Apparently the theft of the bronze moose didn't happen quite like that. A photograph taken by an area suveillance camera reveals that the culprit had plenty of help to lift the 600 lb. bronze statue and take it from the front yard of a modest ranch house in La Mesa:

Once the statue was removed from the yard, police told Times reporters, the gang carried it bodily to a flatbed truck parked nearby, placed it on a Tommylift, and drove off to a San Diego warehouse, where officers also found the copper statue of three kidnapped children (who are collectively valued at $15,000). Police have released a photograph of one gang member who has thus far eluded police custody:

Saturday, March 26, 2011

Vatican Superfund Sites: Paradise Regained

My monthly issue of Harper's Magazine arrived in the mail the other day, and in the "Readings" section I find brief excerpts from Memoirs of an Exorcist: My Life at War With Satan. These are the memoirs of Father Gabriele Amorth, the Vatican's official devil disser, a founding member of the International Association of Exorcists and a man with a face to scare the very Devil himself. Dissing with the Devil can make any man look less than his very best.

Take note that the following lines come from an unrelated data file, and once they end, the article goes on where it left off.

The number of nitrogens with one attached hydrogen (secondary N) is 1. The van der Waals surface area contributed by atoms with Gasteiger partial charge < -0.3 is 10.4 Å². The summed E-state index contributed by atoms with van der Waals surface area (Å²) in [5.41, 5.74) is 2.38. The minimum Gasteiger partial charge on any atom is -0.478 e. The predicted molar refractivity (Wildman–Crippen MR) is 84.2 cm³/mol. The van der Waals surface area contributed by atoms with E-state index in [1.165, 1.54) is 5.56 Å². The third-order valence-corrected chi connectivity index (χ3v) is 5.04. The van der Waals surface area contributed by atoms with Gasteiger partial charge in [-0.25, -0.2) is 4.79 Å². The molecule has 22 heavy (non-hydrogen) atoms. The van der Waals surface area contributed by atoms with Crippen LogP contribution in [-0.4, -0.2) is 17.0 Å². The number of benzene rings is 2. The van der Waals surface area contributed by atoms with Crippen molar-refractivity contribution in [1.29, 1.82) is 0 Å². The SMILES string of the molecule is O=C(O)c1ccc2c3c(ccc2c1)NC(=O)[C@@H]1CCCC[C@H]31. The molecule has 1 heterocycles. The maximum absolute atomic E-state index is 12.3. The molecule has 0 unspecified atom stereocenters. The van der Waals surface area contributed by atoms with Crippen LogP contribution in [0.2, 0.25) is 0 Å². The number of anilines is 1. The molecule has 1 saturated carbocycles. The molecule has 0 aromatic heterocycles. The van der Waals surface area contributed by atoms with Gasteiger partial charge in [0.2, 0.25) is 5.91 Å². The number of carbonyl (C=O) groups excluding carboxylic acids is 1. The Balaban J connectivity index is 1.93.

Father Gabriele Amorth 

Father Amorth has even had the professional good fortune to find the devil in the Vatican, although since Old Nick is known to "walk up and down upon the earth" generally this should come as no surprise to anyone. Sounded like devilishly good stuff, so naturally I tucked right in and was not entirely disappointed. The excerpted samples are the usual tales - inability in a young bride to menstruate (check the rabbit, Father), unspeakable contents found in a fairly regular issue of vomit . . .

. . . expelling (from various ports) such jetsam as 10-inch nails "thick as your thumb," unpleasant exchanges with a vengeful little chap named "Zago," and so on. Nothing you haven't already seen in the regular course of your life.